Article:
No Christmas Mass at Notre-Dame for the first time in two centuries
Notre-Dame Cathedral will not hold a Christmas Mass for the first time since 1803, French officials confirmed on Saturday, as workers continue to rebuild the Paris landmark eight months after a devastating fire.
The cathedral’s press office said midnight Mass would be celebrated on Christmas Eve by rector Patrick Chauvet but it would be held at the nearby church of Saint-Germain l’Auxerrois.
The building has remained open for Christmas Mass throughout two centuries of an often tumultuous history – including during the 1940-1944 Nazi occupation of World War II – being forced to close only during the anti-Catholic revolutionary period of the late 18th and early 19th centuries.
Tents now shelter much of the debris in front of the cathedral – tens of thousands of pieces of stone and some metal that archeologists are in the process of restoring.
Chief architect Philippe Villeneuve told FRANCE 24 earlier this month that he was concerned about the vaults in the ceiling.
“If we remove the burned wood and the pieces of the framing that burned, and the metal elements that accumulated since April 15th, we don't know what will happen," he said. "So today we cannot say absolutely that Notre-Dame has been saved.”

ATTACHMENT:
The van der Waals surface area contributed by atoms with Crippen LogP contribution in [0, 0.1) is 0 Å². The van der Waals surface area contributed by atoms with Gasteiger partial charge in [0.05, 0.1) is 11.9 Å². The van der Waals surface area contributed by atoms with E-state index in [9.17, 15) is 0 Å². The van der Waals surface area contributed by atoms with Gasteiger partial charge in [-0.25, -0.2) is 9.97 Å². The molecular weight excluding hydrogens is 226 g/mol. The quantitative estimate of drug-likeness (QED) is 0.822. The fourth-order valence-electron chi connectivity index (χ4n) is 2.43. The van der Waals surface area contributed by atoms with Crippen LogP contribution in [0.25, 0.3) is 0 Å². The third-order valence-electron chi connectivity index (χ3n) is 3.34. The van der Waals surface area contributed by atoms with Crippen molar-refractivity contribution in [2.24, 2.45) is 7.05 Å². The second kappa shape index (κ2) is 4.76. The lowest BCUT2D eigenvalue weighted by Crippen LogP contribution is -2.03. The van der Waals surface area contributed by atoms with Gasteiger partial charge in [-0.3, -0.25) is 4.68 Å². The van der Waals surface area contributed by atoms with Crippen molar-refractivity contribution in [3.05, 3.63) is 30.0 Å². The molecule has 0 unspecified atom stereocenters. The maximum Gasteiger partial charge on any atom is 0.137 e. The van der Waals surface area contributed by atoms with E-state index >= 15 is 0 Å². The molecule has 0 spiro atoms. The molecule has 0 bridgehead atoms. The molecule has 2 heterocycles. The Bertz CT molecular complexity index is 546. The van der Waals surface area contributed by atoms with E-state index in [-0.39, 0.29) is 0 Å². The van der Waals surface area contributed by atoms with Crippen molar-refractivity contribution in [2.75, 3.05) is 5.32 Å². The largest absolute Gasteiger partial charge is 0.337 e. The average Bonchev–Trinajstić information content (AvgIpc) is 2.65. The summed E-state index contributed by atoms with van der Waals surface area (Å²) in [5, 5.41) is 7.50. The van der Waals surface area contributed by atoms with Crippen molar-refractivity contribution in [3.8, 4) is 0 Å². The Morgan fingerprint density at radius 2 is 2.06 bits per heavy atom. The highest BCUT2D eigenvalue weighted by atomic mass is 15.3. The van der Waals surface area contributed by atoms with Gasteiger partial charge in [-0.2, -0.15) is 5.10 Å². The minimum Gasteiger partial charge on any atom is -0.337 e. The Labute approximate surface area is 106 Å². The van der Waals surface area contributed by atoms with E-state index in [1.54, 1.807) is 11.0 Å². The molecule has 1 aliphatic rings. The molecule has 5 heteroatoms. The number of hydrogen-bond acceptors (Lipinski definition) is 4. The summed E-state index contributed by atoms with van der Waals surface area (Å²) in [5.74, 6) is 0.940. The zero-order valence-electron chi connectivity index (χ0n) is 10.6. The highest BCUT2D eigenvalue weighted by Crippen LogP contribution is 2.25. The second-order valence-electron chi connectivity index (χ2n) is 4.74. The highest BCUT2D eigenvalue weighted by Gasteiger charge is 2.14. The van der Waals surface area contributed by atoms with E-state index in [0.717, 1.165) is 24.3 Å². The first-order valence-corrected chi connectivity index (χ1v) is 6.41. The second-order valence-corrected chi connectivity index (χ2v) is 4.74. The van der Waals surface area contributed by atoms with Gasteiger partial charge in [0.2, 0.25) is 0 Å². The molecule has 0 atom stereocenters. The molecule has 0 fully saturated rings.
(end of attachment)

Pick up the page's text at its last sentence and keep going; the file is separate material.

President Emmanuel Macron has set a timetable of five years to completely repair the structure, which remains shrouded in scaffolding with a vast crane looming over it. Paris prosecutors opened an investigation into criminal negligence in June, suggesting a stray cigarette butt or an electrical fault could be the culprit.
The culture ministry said in October that nearly €1 billion had been pledged or raised for the reconstruction. A cathedral spokesman said in June that most of the donations had so far come from individuals and small donors despite the high-profile pledges from French billionaires.
(FRANCE 24 with AFP)
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